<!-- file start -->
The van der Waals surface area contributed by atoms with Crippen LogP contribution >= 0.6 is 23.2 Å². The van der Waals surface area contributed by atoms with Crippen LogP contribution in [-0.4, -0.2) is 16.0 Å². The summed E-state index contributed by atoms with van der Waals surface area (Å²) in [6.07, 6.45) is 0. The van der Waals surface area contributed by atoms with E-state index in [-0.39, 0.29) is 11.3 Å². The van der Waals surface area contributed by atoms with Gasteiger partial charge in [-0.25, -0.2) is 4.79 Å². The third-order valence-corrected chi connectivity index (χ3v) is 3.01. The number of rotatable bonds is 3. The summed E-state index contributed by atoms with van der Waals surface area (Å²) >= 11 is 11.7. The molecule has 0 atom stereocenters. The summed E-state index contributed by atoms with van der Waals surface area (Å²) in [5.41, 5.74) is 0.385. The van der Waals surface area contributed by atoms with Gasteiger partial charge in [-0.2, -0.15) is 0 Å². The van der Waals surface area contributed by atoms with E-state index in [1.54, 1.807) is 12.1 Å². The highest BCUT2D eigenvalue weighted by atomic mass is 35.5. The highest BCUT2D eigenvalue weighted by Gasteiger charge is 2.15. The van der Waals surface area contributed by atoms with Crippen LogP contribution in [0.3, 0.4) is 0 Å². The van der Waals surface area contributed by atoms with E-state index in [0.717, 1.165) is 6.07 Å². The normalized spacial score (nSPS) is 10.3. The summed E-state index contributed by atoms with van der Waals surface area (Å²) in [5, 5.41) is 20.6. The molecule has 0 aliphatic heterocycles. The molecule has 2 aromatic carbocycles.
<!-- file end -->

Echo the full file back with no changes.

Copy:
The van der Waals surface area contributed by atoms with Crippen LogP contribution >= 0.6 is 23.2 Å². The van der Waals surface area contributed by atoms with Crippen LogP contribution in [-0.4, -0.2) is 16.0 Å². The summed E-state index contributed by atoms with van der Waals surface area (Å²) in [6.07, 6.45) is 0. The van der Waals surface area contributed by atoms with E-state index in [-0.39, 0.29) is 11.3 Å². The van der Waals surface area contributed by atoms with Gasteiger partial charge in [-0.25, -0.2) is 4.79 Å². The third-order valence-corrected chi connectivity index (χ3v) is 3.01. The number of rotatable bonds is 3. The summed E-state index contributed by atoms with van der Waals surface area (Å²) >= 11 is 11.7. The molecule has 0 atom stereocenters. The summed E-state index contributed by atoms with van der Waals surface area (Å²) in [5.41, 5.74) is 0.385. The van der Waals surface area contributed by atoms with Gasteiger partial charge in [-0.2, -0.15) is 0 Å². The van der Waals surface area contributed by atoms with E-state index in [1.54, 1.807) is 12.1 Å². The highest BCUT2D eigenvalue weighted by atomic mass is 35.5. The highest BCUT2D eigenvalue weighted by Gasteiger charge is 2.15. The van der Waals surface area contributed by atoms with Crippen LogP contribution in [0.3, 0.4) is 0 Å². The van der Waals surface area contributed by atoms with E-state index in [0.717, 1.165) is 6.07 Å². The normalized spacial score (nSPS) is 10.3. The summed E-state index contributed by atoms with van der Waals surface area (Å²) in [5, 5.41) is 20.6. The molecule has 0 aliphatic heterocycles. The molecule has 2 aromatic carbocycles.